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Anti-Racism Webinar

RACISM
AND CULTURE

WITH DR. ROGER PARENT

MENTAL HEALTH
AND CULTURE

WITH DR. ROBERT JOHNSTON

PUBLIC SAFETY
AND CULTURE

WITH DR. MICHAEL ZEKULN

for more information on the Anti-Racism Webinar, or to view the
presentation, please contact info@globalvillagecentre.ca

FUNDING AGENCIES & CONTRIBUTORS

Recognition of innovation in small and rural communities.

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Countering Racism through Intercultural Skills

90-minute webinar

At the end of this webinar, participants will be better equipped to enhance the quality of their daily personal and professional relationships with culturally diverse user and stakeholder groups. They will become familiar with some of the literature investigating the underlying elements and processes which can create tensions and mistrust, key ingredients for those working to sow divisions within a community or society and how to mitigate them.

 

Take-home activities will facilitate follow-up and immediate application of the intercultural skills acquired. The strategic overview provided by the webinar will also allow your organization to further develop strategies for follow-up training to interested staff through Medicine Hat College.

 

This Global Village Centre training initiative is based on the belief that the more decision-making organizations and agencies can play a role in countering the negative impact of racism by using culture as an asset and not as a liability, the greater the value-added benefit will be for both individuals and their communities as a whole.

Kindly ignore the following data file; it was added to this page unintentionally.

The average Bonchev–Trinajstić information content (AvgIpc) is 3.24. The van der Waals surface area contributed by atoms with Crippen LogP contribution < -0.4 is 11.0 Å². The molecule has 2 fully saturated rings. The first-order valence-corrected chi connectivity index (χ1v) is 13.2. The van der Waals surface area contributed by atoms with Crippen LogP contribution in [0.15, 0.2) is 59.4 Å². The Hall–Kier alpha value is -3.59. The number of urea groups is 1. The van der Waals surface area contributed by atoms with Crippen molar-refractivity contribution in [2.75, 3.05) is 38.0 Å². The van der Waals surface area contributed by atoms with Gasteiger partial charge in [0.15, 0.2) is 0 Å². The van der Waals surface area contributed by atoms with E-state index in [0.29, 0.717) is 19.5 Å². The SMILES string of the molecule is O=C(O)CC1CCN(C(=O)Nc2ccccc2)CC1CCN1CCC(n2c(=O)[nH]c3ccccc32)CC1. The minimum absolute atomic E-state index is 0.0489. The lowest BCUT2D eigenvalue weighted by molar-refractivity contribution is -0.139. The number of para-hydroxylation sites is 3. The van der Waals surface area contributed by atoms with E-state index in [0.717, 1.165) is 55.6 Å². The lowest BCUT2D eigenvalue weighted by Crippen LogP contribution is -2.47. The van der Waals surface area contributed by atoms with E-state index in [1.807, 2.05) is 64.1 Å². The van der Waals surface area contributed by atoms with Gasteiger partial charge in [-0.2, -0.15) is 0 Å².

Advances in cross/intercultural education and training offer effective methodologies for information sharing, knowledge transfer and best practices for culturally competent pyscho-social support and cultural mediation.  

Level 2 Workshop

Building Intercultural Dialogue

(Learning to Understand)

This intermediate workshop further develops the capacity of participants to build strong communicative relationships and to establish dialogue with individuals from different cultures. Based on the use of cultural mediators or interpreters, learners acquire a second set of skills that give them deeper insight into dynamics of a specific culture, especially in relation to its more informal or “hidden” dimension” as well as to its historical development. Based on this deeper understanding, the learning process offers data-gathering techniques for identifying systemic cultural needs and for building working intercultural collaborations by which to meet the needs identified. A concluding filmed dramatized sequence allows participants to transfer their intercultural skills to an unfamiliar cultural environment through an area simulation exercise.

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